On Sunday, Iraq resumed airstrikes on Islamic State targets near Deshisha, Syria. Also, Iraqi troops were reported, on Monday, supporting Syrian Democratic Forces in the border area around al-Bagouz, which is just two miles from the Qaim border crossing into Iraq. The border crossing was frequently used by Islamic State militants crossing into Iraq, and there are still pockets of ISIS/Daesh resistance on the Syria side of the border.
At least eight people were killed, and two were wounded in Iraq:
Three tribal fighters were killed when a bomb exploded in Dibs.
A bomb in Akashat wounded two policemen.
Security forces killed four militants in Riyadh.
In Kirkuk, security forces killed an ISIS security official.
In election news:
Seemingly conceding defeat after a poor showing by his al-Nasr list in Saturday’s parliamentary election, Prime Minister Haider al-Abadi confirmed that his government is ready to work with the winning parties.
A alliance led by Shi’ite cleric Muqtada al-Sadr appears to have come out on top, even though Sadr himself did not run for a seat. The cleric gathered his followers and several secular groups, including Communists, to his alliance and is calling for a technocratic government that crosses political and sectarian lines. He will likely have great sway when it comes to organizing the new government, including picking a new prime minister, but the nature of Iraq’s system could still weaken his overall victory if other lists combine against him. Sadr’s calls for ending corruption and denouncing foreign influence may be what allowed the Sa’iroun list to rise to the top. However, many of Iraq’s poor simply want their poverty to end and services to return.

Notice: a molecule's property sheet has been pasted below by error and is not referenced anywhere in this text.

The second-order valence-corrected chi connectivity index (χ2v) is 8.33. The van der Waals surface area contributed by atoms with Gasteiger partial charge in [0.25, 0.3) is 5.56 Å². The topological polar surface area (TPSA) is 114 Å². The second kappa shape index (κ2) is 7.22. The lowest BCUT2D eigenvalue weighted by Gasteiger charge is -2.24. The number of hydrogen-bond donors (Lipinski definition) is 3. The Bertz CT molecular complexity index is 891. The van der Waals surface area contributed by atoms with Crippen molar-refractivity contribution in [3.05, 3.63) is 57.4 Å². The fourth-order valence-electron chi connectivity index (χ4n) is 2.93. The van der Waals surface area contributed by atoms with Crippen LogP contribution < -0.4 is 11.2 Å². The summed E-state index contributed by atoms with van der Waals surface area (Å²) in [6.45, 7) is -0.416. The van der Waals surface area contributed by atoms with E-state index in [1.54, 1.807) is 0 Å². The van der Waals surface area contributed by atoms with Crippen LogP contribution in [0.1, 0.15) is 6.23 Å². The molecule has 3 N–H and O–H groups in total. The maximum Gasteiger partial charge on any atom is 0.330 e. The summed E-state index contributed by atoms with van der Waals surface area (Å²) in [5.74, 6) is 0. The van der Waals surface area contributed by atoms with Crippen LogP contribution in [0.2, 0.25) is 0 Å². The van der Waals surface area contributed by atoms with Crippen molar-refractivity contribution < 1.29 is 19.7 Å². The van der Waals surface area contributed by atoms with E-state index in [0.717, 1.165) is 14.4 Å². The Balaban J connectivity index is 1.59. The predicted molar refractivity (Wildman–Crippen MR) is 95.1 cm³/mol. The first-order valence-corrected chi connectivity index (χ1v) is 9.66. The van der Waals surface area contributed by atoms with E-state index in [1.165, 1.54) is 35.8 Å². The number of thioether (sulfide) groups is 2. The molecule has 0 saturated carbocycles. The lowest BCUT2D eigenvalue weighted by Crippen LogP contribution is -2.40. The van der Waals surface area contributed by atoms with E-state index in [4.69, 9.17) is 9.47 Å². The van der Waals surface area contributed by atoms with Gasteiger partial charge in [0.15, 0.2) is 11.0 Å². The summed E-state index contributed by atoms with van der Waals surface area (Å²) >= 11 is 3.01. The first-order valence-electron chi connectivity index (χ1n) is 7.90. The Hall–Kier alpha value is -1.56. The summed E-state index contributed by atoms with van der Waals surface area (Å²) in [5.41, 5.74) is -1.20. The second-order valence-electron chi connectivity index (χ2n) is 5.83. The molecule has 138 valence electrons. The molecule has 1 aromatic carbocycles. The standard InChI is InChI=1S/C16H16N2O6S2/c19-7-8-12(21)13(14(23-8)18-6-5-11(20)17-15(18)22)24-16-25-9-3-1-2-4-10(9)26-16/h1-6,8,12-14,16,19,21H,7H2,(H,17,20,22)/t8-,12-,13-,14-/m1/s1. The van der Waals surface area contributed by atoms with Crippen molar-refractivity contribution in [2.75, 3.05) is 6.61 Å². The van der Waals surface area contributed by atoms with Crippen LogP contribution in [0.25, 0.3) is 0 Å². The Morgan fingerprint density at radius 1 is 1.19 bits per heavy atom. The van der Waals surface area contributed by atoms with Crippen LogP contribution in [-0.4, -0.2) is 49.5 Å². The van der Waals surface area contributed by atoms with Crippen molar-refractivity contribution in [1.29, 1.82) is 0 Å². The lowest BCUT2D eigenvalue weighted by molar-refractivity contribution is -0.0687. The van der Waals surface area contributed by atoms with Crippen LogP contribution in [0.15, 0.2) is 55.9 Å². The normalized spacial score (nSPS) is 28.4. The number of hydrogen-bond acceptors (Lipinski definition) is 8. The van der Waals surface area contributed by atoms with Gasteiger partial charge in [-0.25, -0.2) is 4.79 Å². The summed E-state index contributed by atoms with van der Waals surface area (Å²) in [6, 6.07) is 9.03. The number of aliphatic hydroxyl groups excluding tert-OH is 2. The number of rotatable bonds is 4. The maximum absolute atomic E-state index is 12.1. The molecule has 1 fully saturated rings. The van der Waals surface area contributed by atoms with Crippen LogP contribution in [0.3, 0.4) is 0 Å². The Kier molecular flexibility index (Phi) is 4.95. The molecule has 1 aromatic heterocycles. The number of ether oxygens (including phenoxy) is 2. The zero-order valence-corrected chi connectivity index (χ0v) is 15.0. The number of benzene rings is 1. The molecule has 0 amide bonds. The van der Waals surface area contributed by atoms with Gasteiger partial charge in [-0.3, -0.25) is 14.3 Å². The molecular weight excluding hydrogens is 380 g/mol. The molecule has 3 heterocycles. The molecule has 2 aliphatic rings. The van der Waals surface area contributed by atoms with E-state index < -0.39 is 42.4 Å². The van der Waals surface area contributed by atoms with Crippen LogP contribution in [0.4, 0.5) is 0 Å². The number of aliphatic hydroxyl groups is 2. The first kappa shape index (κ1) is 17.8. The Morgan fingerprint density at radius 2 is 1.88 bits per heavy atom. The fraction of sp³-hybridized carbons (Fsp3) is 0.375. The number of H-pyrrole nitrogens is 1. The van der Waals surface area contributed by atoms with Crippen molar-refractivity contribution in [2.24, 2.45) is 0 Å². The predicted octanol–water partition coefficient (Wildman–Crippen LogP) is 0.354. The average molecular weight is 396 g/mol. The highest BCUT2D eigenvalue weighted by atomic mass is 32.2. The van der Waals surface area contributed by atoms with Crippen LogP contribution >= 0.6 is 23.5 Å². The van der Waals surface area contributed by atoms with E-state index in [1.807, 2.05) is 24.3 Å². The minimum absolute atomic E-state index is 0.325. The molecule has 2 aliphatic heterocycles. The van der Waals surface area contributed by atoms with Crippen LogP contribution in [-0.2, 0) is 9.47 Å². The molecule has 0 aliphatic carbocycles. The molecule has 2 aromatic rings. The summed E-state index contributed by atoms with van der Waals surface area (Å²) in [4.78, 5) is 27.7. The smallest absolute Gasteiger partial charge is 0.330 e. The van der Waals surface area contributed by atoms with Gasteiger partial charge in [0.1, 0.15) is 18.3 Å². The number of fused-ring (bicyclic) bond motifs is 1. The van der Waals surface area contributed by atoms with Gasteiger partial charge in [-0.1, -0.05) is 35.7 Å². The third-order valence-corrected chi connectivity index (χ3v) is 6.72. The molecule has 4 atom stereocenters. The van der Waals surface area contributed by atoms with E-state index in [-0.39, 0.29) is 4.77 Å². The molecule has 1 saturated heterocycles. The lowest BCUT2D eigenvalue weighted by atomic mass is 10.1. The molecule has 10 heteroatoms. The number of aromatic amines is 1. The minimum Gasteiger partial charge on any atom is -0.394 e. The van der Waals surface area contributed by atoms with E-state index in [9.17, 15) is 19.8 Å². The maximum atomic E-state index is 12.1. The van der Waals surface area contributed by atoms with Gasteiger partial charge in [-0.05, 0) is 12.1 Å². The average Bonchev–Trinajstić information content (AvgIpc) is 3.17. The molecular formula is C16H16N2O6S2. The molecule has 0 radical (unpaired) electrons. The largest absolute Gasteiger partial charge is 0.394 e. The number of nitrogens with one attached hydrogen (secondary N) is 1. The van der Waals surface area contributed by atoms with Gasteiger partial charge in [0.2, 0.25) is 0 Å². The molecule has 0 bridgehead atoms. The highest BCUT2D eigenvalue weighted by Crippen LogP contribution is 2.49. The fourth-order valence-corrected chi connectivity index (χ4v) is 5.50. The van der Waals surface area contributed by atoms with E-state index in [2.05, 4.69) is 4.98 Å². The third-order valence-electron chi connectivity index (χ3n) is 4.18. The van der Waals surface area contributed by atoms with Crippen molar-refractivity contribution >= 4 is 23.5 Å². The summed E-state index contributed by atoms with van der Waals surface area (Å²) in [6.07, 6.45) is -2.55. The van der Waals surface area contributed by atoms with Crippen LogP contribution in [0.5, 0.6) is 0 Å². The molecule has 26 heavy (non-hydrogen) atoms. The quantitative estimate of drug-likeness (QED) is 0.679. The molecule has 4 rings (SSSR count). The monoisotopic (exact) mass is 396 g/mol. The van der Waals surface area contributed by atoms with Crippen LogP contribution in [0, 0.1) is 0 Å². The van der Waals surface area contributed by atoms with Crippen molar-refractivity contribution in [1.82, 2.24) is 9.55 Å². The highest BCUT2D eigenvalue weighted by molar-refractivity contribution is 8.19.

In second place was the Conquest Alliance, headed by Hadi al-Ameri and tied to the Shi’ite militias and Iran. Abadi came in third and only did well in Nineveh province. Former Prime Minister Nouri al-Maliki was even further behind as early results were released.
The premier ordered a manual count of the ballots in Kirkuk province after Arab and Turkmen voters complained about irregularities there. The Patriotic Union of Kurdistan received the most votes. Also, six Kurdish parties came together and called for a repeat of the election after complaining of irregularities in Kirkuk and throughout the official Kurdish region. The parties involved are Coalition for Democracy and Justice (C.D.J.), the Change Movement (Gorran), the Kurdistan Islamic League (Komal), the Kurdistan Communist Party, the Kurdistan Islamic Union (K.I.U.), and the Kurdistan Islamic Movement (I.M.K.).
The Metro Center for Journalists’ Rights and Advocacy said there were 45 reports of violations towards journalists, including attacks, during the election process. Most of the complaints came from Sulaimaniya province.